PETALING JAYA: A video of overcrowding at the Malaysian Agro Exposition Park Serdang (MAEPS), which is being used as a low-risk quarantine centre, couldn’t be further from the truth, say patients there.
Interior designer and social activist Raffil Faizul Jamir Ridzuan, who was admitted on Friday, gave the centre a four out of five for its food, toilets and the frontliners there.
“I was initially paranoid when I knew I was going to be sent to MAEPS, especially when I saw the video of crowds.
“The reality is very different. It is actually clean and comfortable. The frontliners are friendly.
“The crowds in the viral videos showed people who were being discharged. I also cannot wait to be discharged, ” said Raffil.
In his tweet, he also posted a picture of him wearing a pink polka-dot top which is usually worn by female patients at maternity wards.
“I am here at MAEPS because I am Covid-19 positive, not because I am pregnant, ” he tweeted cheekily.
Raffil, who is from Ampang, explained that the pink top was one of the clothes prepared by the staff at MAEPS and those who are quarantined there have a choice to wear their own clothes or wear the top.
“I brought lots of my own clothes but they prepared clothes for us. Even though there are facilities to wash clothes by hand, I am comfortable wearing this polka-dot top as I won’t have to wash my own clothes.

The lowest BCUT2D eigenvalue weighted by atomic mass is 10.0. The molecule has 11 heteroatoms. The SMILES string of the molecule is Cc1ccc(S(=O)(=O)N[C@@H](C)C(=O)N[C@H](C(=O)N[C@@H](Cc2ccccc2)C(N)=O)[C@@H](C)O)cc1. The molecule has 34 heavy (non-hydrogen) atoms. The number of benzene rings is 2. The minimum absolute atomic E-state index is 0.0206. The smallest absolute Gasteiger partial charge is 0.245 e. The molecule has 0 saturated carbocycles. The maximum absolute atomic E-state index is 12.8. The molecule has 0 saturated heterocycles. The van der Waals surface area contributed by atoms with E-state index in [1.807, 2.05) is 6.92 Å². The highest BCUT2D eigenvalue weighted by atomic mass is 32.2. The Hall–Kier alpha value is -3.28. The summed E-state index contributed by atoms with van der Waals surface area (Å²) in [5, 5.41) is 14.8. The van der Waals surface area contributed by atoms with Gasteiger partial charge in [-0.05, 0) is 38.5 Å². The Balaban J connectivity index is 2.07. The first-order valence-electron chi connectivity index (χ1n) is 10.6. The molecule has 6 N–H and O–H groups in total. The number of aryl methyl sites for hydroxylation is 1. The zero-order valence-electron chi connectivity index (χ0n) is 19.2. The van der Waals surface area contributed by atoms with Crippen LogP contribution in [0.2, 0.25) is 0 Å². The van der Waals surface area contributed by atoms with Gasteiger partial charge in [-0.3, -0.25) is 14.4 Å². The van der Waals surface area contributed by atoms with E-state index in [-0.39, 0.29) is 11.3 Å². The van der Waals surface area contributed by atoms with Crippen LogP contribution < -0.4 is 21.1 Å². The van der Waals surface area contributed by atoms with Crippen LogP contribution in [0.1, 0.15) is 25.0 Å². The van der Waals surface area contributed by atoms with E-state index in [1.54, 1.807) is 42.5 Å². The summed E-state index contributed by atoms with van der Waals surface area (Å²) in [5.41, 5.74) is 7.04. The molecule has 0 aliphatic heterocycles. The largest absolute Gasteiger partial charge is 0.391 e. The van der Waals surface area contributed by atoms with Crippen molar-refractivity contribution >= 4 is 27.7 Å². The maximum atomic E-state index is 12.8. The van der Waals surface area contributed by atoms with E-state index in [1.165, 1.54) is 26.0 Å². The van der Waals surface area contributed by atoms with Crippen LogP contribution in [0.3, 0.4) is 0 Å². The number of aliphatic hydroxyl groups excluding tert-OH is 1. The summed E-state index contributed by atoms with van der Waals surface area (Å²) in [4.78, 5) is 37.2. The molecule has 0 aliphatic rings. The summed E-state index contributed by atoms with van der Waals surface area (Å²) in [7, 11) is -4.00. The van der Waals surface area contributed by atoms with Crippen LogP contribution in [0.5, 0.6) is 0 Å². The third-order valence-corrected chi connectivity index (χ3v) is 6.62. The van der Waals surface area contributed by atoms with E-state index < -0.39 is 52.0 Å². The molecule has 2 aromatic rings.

“Some netizens jokingly asked me why I did not wear a skirt as well. Some also asked if I was going to have a natural delivery or a caesarean. The netizens entertained me while I am quarantined here, ” said Raffil.
Viral videos of patients crowding in MAEPS went around last week, only to be debunked by the National Disaster Management Agency, which said that the crowd was of those being discharged.
Late last week, another patient Afifie Chan said he was at first sceptical until he reached the centre.
“I was prepared for the worst. However, everything here really contradicted what I found online, ” said the technical executive.
Afifie said there are three halls in MAEPS, one for foreigners, one for Malaysian women and one for Malaysian men.
He said that they were checked by a doctor to see if they needed any medical assistance before they were given their necessities and taken to their beds.
He also said that only 40% of the 1,040 beds in Hall C where he is currently housed is filled.
“You do not feel it is packed as it is a huge hall. I can still do my brisk walking, ” said Afifie.
He also praised the frontliners who cleaned the toilets daily and served delicious food.
“Today is my fourth day, and I have yet to hear of any theft cases here. I feel safe to leave my phones at the charging stations, ” said Afifie.
He said the only downside was no hot water in the showers.
“The only routine that we have here is the time they serve the food. Otherwise you are free to do your own thing, ” said Afifie, who said that he enjoys the social camaraderie with other patients there.